The typical code at offset 5 of the PSP is CALL F01D:FEF0, where FEF0h is the program segment size (65,264 bytes). Applying the usual 8086 segment arithmetic, the call points to linear address 1000C0h, which is C0h after the wrap-around. If the program segment were smaller, the segment portion of the far call would have be modified to give the same end result.

Interrupt vector 30h is in fact not a vector at all; together with the first byte of interrupt vector 31h, it is a five-byte far jump instruction pointing to the CP/M compatible system call dispatcher. That fact is documented at least in The Undocumented PC and Ralf Brown’s Interrupt List. The CP/M compatible dispatcher adjusts the stack frame, moves the CL register contents to AH, and continues as the standard INT 21h DOS system call dispatcher.

OK, that explains why address wrap-around and the A20 gate may be needed. But at the beginning it was mentioned that the CALL 5 interface works even in DOS emulation under Windows NT and OS/2, and those systems most certainly cannot run with the A20 line disabled. How does that work then? It’s actually very simple. Rather than chopping off address bits, the system mirrors the five bytes at 0:C0h at 1000C0h. The same technique had been in fact used in DOS 5 and above running with DOS=HIGH. In that case, DOS makes sure that linear address 1000C0h contains the appropriate far call.

A problem with the compatibility interface occurs when the loaded program has in fact less than 64KB available. If that happens, the word at PSP offset 6 may not contain the correct value, but the CALL 5 interface will still work; the instruction at offset 5 will be CALL 0:C0h, making the reported program segment size C0h. It is unclear why DOS does that; it appears to be a bug in DOS 5.0 and later, as DOS 4.0 and earlier versions simply adjust the segment portion so that it wraps around to 0:C0h. That works as long as the program segment size is paragraph aligned, and it will be.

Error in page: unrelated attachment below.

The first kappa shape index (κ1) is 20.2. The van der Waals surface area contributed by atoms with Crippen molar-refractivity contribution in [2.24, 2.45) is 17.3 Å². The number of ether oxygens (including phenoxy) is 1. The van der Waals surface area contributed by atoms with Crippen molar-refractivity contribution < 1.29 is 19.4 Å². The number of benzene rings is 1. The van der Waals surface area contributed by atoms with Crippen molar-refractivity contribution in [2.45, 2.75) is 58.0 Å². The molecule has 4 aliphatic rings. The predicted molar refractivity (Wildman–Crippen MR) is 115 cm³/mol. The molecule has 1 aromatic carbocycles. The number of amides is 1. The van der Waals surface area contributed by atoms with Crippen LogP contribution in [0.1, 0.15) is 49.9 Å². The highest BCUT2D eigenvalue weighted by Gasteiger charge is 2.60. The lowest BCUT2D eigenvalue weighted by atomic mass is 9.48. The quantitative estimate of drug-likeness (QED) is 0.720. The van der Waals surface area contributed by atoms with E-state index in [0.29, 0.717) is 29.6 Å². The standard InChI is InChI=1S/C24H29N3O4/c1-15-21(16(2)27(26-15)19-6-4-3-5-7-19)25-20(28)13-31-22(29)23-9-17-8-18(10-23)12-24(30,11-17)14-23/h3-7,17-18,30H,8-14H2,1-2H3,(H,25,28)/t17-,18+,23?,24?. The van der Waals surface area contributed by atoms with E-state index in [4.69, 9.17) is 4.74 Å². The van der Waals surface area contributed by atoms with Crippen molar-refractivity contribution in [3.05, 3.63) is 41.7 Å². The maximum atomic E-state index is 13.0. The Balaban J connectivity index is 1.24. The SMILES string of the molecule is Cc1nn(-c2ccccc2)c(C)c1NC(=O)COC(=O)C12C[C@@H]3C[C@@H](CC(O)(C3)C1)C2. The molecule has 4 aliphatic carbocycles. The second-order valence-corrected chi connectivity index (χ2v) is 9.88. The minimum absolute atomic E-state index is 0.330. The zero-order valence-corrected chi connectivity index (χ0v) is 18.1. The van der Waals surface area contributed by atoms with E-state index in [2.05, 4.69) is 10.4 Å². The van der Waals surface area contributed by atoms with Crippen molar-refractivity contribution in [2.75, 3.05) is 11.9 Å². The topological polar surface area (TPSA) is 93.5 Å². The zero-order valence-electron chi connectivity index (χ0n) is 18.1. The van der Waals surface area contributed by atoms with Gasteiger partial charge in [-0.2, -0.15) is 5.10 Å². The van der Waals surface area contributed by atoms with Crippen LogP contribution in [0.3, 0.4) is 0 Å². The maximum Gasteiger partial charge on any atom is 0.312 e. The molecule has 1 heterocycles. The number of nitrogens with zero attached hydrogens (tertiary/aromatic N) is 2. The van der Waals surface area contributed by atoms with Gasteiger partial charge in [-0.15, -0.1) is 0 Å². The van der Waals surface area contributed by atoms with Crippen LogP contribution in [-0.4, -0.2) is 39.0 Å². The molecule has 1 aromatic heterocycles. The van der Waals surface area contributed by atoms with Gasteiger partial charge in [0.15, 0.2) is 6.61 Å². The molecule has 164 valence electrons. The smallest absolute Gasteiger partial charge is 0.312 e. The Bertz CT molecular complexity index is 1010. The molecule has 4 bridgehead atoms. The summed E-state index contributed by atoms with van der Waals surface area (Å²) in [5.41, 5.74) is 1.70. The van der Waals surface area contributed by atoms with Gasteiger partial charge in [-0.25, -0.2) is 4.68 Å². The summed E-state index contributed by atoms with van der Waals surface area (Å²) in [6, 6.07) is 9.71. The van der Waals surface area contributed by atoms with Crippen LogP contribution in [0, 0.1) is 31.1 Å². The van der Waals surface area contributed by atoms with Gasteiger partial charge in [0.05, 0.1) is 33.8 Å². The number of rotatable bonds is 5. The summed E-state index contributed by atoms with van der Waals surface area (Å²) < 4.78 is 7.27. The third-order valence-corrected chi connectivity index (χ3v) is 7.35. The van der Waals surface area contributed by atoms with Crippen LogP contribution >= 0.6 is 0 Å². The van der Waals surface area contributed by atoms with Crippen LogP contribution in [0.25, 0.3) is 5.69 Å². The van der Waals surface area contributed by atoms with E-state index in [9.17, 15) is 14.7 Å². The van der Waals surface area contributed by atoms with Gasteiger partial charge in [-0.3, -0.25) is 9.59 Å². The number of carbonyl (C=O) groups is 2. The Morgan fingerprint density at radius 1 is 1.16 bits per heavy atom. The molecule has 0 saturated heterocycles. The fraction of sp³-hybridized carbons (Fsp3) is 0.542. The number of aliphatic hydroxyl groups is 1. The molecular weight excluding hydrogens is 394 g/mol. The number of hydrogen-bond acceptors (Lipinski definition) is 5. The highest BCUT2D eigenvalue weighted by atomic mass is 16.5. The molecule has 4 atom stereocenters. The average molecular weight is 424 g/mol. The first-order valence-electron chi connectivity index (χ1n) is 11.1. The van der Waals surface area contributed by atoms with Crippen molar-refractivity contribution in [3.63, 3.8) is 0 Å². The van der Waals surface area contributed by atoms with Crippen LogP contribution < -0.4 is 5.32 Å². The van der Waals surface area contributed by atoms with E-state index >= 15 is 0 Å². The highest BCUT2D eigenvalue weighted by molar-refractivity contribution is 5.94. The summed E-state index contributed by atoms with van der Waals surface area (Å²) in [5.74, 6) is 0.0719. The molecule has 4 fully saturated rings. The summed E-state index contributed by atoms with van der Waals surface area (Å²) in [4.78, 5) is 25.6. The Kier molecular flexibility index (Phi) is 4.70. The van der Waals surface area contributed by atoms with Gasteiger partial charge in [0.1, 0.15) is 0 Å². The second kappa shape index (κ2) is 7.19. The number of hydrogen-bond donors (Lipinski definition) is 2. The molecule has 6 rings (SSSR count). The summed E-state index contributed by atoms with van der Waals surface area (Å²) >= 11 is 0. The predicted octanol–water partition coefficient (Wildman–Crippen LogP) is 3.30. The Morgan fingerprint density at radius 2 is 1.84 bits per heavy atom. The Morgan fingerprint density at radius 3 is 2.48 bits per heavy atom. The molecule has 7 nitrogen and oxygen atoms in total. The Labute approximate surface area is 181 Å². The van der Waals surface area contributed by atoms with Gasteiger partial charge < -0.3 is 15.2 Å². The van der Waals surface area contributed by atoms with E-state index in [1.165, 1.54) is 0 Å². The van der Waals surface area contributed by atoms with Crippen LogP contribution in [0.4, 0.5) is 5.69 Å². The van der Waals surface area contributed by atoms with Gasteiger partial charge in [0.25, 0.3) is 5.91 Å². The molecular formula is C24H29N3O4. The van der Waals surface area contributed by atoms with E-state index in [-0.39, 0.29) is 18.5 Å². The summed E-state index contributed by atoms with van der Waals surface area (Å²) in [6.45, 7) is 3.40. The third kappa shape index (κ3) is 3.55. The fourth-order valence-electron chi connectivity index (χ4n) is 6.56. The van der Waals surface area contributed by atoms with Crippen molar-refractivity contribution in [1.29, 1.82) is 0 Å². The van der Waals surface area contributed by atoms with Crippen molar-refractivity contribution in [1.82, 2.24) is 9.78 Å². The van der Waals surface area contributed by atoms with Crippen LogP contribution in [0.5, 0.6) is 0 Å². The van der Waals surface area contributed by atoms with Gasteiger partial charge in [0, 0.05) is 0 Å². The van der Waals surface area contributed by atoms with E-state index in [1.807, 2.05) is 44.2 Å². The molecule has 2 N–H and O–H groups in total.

Note: Some references (including Undocumented DOS) incorrectly state that the CALL 5 interface is broken in DOS version 2.0 and later. It’s not. The misconception most likely stems from a minor bug in the DEBUG utility(?) shipped with those versions of DOS. When DEBUG is started without loading a program, the far call at PSP offset 5 is indeed incorrect and points two bytes too low. However, that applies only if DEBUG is run without loading a program—a convenient way to explore the DOS environment, but not the same as running an actual program.

How to check for CALL 5 interface compatibility? The CALL 5 Demo contains the source code and binary of a simple program which uses the CALL 5 interface to invoke DOS calls rather than the typical INT 21h instructions. This utility runs on all versions of DOS, from PC DOS 1.0 to PC DOS 2000. It also runs in a NTVDM session or in an OS/2 DOS box. The typical output is:

Hello, DOS! Or is that CP/M?
CALL 5 destination: F01D:FEF0
Program segment size (hex): FEF0
Memory size in paragraphs (hex): 9FFF
Stack top (hex): FFFE
Return address (hex): 0000

What does it mean? The CALL 5 interface transfers control to address F01D:FEF0, or linear address 1000C0, which either wraps around to 0:C0 or contains the correct jump instruction. If not, the program will most likely hang. The program segment size is the same as the offset of the CALL 5 destination and indicates 65,264 bytes of memory in the program segment. Memory size is slightly less than 640KB.

The stack top is just below the end of the program segment, and the single word already on the stack contains zero. Which means that a near return would transfer to offset 0 in the PSP, which contains an INT 20h instruction, which will then terminate the program. The CALL 5 demo uses a CALL 0 instead to terminate, which is an alternative way of doing the exact same thing.

It should be underscored that the CALL 5 demo is a tiny model .COM program which does not explicitly use segmentation at all, yet it implicitly relies on 8086-style address wrap-around. Especially on DOS 4.0 and earlier, it will only work if the system either has a real 8088/8086 CPU or emulates address wrap-around by turning off the A20 line (as any PC compatible should).

It remains to be seen which—if any—significant applications actually use the CP/M compatible system call interface.

Update: As one might expect, the CALL5 demo still works just fine under the 32-bit version of Windows 8 Developer Preview. And DEBUG.COM still shows the same bug with the CALL5 vector in the PSP being two bytes off.